4 in 5 Americans Are Ignoring Buffett's Warning

Don't be one of them.

Jun 12, 2015 at 5:01PM

Admitting fear is difficult.

So you can imagine how shocked I was to find out Warren Buffett recently told a select number of investors about the cutting-edge technology that's keeping him awake at night.

This past May, The Motley Fool sent 8 of its best stock analysts to Omaha, Nebraska to attend the Berkshire Hathaway annual shareholder meeting. CEO Warren Buffett and Vice Chairman Charlie Munger fielded questions for nearly 6 hours.
The catch was: Attendees weren't allowed to record any of it. No audio. No video. 

Our team of analysts wrote down every single word Buffett and Munger uttered. Over 16,000 words. But only two words stood out to me as I read the detailed transcript of the event: "Real threat."

That's how Buffett responded when asked about this emerging market that is already expected to be worth more than $2 trillion in the U.S. alone. Google has already put some of its best engineers behind the technology powering this trend. 

The amazing thing is, while Buffett may be nervous, the rest of us can invest in this new industry BEFORE the old money realizes what hit them.

KPMG advises we're "on the cusp of revolutionary change" coming much "sooner than you think."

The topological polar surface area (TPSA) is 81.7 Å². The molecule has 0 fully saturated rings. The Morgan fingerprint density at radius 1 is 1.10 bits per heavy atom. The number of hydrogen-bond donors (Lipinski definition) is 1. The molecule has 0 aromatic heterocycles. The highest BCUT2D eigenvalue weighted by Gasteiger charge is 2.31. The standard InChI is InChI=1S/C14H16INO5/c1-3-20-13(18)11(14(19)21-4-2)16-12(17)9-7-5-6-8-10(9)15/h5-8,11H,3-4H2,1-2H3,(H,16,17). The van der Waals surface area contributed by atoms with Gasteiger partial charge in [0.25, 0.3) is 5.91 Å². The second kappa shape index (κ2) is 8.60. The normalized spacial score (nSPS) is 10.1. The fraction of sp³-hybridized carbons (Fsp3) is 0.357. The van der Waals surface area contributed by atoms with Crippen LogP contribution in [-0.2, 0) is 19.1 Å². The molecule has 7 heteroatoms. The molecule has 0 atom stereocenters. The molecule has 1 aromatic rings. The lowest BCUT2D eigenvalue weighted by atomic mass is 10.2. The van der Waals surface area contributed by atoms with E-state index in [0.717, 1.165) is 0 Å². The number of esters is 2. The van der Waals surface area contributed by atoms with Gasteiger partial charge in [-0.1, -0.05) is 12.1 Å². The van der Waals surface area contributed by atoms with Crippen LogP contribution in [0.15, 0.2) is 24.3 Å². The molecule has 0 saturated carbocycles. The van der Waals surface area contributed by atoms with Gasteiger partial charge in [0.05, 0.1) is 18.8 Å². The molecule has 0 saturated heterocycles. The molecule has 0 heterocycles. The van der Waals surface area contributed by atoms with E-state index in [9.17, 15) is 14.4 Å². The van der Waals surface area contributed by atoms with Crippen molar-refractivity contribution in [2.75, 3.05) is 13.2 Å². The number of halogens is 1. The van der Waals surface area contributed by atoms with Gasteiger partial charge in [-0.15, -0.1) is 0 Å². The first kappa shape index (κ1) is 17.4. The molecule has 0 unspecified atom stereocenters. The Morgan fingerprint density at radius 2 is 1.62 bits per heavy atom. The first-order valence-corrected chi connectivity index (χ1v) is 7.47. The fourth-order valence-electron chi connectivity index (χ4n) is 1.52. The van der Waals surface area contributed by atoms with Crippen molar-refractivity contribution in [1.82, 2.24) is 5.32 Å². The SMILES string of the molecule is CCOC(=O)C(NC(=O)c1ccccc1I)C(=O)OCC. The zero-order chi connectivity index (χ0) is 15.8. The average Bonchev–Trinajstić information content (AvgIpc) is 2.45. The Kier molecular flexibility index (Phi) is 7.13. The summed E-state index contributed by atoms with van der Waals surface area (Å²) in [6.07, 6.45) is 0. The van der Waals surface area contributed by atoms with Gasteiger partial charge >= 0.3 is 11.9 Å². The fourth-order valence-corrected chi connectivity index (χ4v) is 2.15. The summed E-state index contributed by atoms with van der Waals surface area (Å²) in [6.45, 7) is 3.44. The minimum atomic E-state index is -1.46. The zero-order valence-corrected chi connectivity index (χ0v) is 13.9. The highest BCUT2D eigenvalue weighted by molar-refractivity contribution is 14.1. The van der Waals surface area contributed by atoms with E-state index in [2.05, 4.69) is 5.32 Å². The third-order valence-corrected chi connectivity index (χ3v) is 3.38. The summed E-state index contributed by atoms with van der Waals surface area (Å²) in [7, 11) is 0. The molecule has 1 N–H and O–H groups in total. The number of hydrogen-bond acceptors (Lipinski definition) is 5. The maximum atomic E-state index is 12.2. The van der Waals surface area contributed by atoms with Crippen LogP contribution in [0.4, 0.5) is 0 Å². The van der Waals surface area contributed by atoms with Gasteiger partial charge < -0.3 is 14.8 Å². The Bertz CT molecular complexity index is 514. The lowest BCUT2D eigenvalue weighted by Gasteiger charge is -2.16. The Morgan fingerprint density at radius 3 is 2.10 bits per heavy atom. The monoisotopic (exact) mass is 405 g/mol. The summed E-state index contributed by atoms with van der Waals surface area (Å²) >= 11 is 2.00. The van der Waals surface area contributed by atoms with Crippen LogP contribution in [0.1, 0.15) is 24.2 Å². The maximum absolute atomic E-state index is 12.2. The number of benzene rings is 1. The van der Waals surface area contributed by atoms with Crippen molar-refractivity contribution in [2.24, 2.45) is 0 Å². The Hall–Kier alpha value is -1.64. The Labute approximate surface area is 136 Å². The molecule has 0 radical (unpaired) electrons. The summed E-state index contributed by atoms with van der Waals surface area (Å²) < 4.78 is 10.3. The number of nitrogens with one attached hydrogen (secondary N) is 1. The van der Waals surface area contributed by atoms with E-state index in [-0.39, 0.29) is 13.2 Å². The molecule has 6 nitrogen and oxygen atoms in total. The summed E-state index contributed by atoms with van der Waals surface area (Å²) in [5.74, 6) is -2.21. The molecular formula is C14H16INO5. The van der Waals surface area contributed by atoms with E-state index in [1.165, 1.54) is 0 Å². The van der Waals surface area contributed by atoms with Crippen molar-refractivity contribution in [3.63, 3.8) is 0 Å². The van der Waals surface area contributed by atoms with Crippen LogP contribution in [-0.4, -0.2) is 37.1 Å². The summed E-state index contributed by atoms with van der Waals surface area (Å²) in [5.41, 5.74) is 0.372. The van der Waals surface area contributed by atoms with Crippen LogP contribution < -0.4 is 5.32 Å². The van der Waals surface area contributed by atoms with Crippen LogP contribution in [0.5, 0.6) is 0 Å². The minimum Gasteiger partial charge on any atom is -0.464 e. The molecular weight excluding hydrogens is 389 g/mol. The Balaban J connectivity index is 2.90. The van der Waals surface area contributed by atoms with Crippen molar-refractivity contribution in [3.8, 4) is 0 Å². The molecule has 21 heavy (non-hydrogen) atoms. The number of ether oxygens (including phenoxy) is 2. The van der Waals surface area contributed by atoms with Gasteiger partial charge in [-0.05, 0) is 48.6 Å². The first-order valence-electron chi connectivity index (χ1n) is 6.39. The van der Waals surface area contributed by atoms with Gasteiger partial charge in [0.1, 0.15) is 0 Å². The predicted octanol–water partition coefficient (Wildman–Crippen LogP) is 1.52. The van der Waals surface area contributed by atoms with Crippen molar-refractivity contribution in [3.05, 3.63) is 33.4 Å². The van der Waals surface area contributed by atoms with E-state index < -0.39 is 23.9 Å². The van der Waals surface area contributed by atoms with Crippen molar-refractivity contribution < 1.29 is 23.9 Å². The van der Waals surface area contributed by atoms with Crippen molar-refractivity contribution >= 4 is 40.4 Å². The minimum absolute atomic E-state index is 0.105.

Even one legendary MIT professor had to recant his position that the technology was "beyond the capability of computer science." (He recently confessed to The Wall Street Journal that he's now a believer and amazed "how quickly this technology caught on.")

Yet according to one J.D. Power and Associates survey, only 1 in 5 Americans are even interested in this technology, much less ready to invest in it. Needless to say, you haven't missed your window of opportunity. 

Think about how many amazing technologies you've watched soar to new heights while you kick yourself thinking, "I knew about that technology before everyone was talking about it, but I just sat on my hands." 

Don't let that happen again. This time, it should be your family telling you, "I can't believe you knew about and invested in that technology so early on."

That's why I hope you take just a few minutes to access the exclusive research our team of analysts has put together on this industry and the one stock positioned to capitalize on this major shift.

Click here to learn about this incredible technology before Buffett stops being scared and starts buying!

David Hanson owns shares of Berkshire Hathaway and American Express. The Motley Fool recommends and owns shares of Berkshire Hathaway, Google, and Coca-Cola.We Fools don't all hold the same opinions, but we all believe that considering a diverse range of insights makes us better investors. The Motley Fool has a disclosure policy.

©1995-2014 The Motley Fool. All rights reserved. | Privacy/Legal Information

Compare Brokers